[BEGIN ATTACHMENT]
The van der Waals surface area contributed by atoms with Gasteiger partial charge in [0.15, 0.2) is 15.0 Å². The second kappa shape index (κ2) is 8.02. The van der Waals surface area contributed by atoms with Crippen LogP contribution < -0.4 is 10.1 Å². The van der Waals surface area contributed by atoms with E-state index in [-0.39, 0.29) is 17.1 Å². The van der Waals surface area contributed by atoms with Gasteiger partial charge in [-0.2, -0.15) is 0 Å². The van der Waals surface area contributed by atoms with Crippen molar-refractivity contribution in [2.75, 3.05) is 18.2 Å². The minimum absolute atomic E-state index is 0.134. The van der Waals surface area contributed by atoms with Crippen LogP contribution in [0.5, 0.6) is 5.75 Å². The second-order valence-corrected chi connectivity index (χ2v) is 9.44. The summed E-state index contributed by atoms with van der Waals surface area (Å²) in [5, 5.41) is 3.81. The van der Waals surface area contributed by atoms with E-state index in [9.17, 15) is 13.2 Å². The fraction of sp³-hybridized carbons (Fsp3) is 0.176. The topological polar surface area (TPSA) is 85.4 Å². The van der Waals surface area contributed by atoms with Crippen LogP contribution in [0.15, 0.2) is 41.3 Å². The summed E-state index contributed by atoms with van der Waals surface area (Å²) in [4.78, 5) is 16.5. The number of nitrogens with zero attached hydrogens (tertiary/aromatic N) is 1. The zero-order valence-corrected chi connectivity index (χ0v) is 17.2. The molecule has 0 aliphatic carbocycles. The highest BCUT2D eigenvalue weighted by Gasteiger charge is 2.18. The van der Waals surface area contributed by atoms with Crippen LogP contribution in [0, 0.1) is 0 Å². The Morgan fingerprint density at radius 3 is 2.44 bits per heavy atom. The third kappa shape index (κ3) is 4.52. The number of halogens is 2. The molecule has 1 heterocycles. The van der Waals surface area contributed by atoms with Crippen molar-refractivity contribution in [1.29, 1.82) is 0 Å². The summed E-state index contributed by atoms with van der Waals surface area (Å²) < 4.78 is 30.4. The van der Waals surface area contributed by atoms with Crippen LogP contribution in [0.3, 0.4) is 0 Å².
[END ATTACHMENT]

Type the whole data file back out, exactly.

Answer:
The van der Waals surface area contributed by atoms with Gasteiger partial charge in [0.15, 0.2) is 15.0 Å². The second kappa shape index (κ2) is 8.02. The van der Waals surface area contributed by atoms with Crippen LogP contribution < -0.4 is 10.1 Å². The van der Waals surface area contributed by atoms with E-state index in [-0.39, 0.29) is 17.1 Å². The van der Waals surface area contributed by atoms with Gasteiger partial charge in [-0.2, -0.15) is 0 Å². The van der Waals surface area contributed by atoms with Crippen molar-refractivity contribution in [2.75, 3.05) is 18.2 Å². The minimum absolute atomic E-state index is 0.134. The van der Waals surface area contributed by atoms with Crippen LogP contribution in [0.5, 0.6) is 5.75 Å². The second-order valence-corrected chi connectivity index (χ2v) is 9.44. The summed E-state index contributed by atoms with van der Waals surface area (Å²) in [5, 5.41) is 3.81. The van der Waals surface area contributed by atoms with E-state index in [9.17, 15) is 13.2 Å². The fraction of sp³-hybridized carbons (Fsp3) is 0.176. The topological polar surface area (TPSA) is 85.4 Å². The van der Waals surface area contributed by atoms with Crippen LogP contribution in [0.15, 0.2) is 41.3 Å². The summed E-state index contributed by atoms with van der Waals surface area (Å²) in [4.78, 5) is 16.5. The number of nitrogens with zero attached hydrogens (tertiary/aromatic N) is 1. The zero-order valence-corrected chi connectivity index (χ0v) is 17.2. The molecule has 0 aliphatic carbocycles. The highest BCUT2D eigenvalue weighted by Gasteiger charge is 2.18. The van der Waals surface area contributed by atoms with Crippen LogP contribution in [0, 0.1) is 0 Å². The Morgan fingerprint density at radius 3 is 2.44 bits per heavy atom. The third kappa shape index (κ3) is 4.52. The number of halogens is 2. The molecule has 1 heterocycles. The van der Waals surface area contributed by atoms with Crippen molar-refractivity contribution in [1.29, 1.82) is 0 Å². The summed E-state index contributed by atoms with van der Waals surface area (Å²) < 4.78 is 30.4. The van der Waals surface area contributed by atoms with Crippen LogP contribution in [0.3, 0.4) is 0 Å².